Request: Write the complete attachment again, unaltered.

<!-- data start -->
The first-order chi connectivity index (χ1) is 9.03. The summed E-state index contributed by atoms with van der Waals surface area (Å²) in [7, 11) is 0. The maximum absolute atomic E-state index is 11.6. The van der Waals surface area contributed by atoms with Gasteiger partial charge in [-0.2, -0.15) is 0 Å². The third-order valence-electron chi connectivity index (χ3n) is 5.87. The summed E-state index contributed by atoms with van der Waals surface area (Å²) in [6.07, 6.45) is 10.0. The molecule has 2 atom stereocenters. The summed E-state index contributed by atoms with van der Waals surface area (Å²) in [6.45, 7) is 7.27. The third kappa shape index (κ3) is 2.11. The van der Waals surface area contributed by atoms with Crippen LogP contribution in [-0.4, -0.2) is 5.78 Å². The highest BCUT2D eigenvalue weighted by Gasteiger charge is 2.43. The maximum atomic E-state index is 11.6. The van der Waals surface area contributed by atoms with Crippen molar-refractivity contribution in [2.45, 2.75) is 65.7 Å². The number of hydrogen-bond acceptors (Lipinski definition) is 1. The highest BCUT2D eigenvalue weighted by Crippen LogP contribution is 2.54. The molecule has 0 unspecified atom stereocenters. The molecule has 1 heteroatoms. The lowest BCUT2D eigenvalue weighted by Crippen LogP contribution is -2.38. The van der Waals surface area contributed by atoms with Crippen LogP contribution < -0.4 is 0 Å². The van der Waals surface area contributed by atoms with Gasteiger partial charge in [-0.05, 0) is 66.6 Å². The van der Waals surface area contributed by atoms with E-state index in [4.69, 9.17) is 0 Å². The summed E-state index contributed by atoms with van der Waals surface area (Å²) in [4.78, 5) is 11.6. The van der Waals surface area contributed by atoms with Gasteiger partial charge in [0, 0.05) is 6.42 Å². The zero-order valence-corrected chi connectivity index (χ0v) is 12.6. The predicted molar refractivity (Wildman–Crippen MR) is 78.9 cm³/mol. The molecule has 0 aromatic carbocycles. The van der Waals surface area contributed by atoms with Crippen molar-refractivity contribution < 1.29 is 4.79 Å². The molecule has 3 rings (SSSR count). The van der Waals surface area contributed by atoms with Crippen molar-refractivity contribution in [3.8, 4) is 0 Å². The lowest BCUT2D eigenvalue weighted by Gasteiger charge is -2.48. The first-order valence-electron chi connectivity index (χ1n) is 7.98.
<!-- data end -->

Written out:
The first-order chi connectivity index (χ1) is 9.03. The summed E-state index contributed by atoms with van der Waals surface area (Å²) in [7, 11) is 0. The maximum absolute atomic E-state index is 11.6. The van der Waals surface area contributed by atoms with Gasteiger partial charge in [-0.2, -0.15) is 0 Å². The third-order valence-electron chi connectivity index (χ3n) is 5.87. The summed E-state index contributed by atoms with van der Waals surface area (Å²) in [6.07, 6.45) is 10.0. The molecule has 2 atom stereocenters. The summed E-state index contributed by atoms with van der Waals surface area (Å²) in [6.45, 7) is 7.27. The third kappa shape index (κ3) is 2.11. The van der Waals surface area contributed by atoms with Crippen LogP contribution in [-0.4, -0.2) is 5.78 Å². The highest BCUT2D eigenvalue weighted by Gasteiger charge is 2.43. The maximum atomic E-state index is 11.6. The van der Waals surface area contributed by atoms with Crippen molar-refractivity contribution in [2.45, 2.75) is 65.7 Å². The number of hydrogen-bond acceptors (Lipinski definition) is 1. The highest BCUT2D eigenvalue weighted by Crippen LogP contribution is 2.54. The molecule has 0 unspecified atom stereocenters. The molecule has 1 heteroatoms. The lowest BCUT2D eigenvalue weighted by Crippen LogP contribution is -2.38. The van der Waals surface area contributed by atoms with Crippen LogP contribution < -0.4 is 0 Å². The van der Waals surface area contributed by atoms with Gasteiger partial charge in [-0.05, 0) is 66.6 Å². The van der Waals surface area contributed by atoms with E-state index in [4.69, 9.17) is 0 Å². The summed E-state index contributed by atoms with van der Waals surface area (Å²) in [4.78, 5) is 11.6. The van der Waals surface area contributed by atoms with Gasteiger partial charge in [0, 0.05) is 6.42 Å². The zero-order valence-corrected chi connectivity index (χ0v) is 12.6. The predicted molar refractivity (Wildman–Crippen MR) is 78.9 cm³/mol. The molecule has 0 aromatic carbocycles. The van der Waals surface area contributed by atoms with Crippen molar-refractivity contribution < 1.29 is 4.79 Å². The molecule has 3 rings (SSSR count). The van der Waals surface area contributed by atoms with Crippen molar-refractivity contribution in [3.8, 4) is 0 Å². The lowest BCUT2D eigenvalue weighted by Gasteiger charge is -2.48. The first-order valence-electron chi connectivity index (χ1n) is 7.98.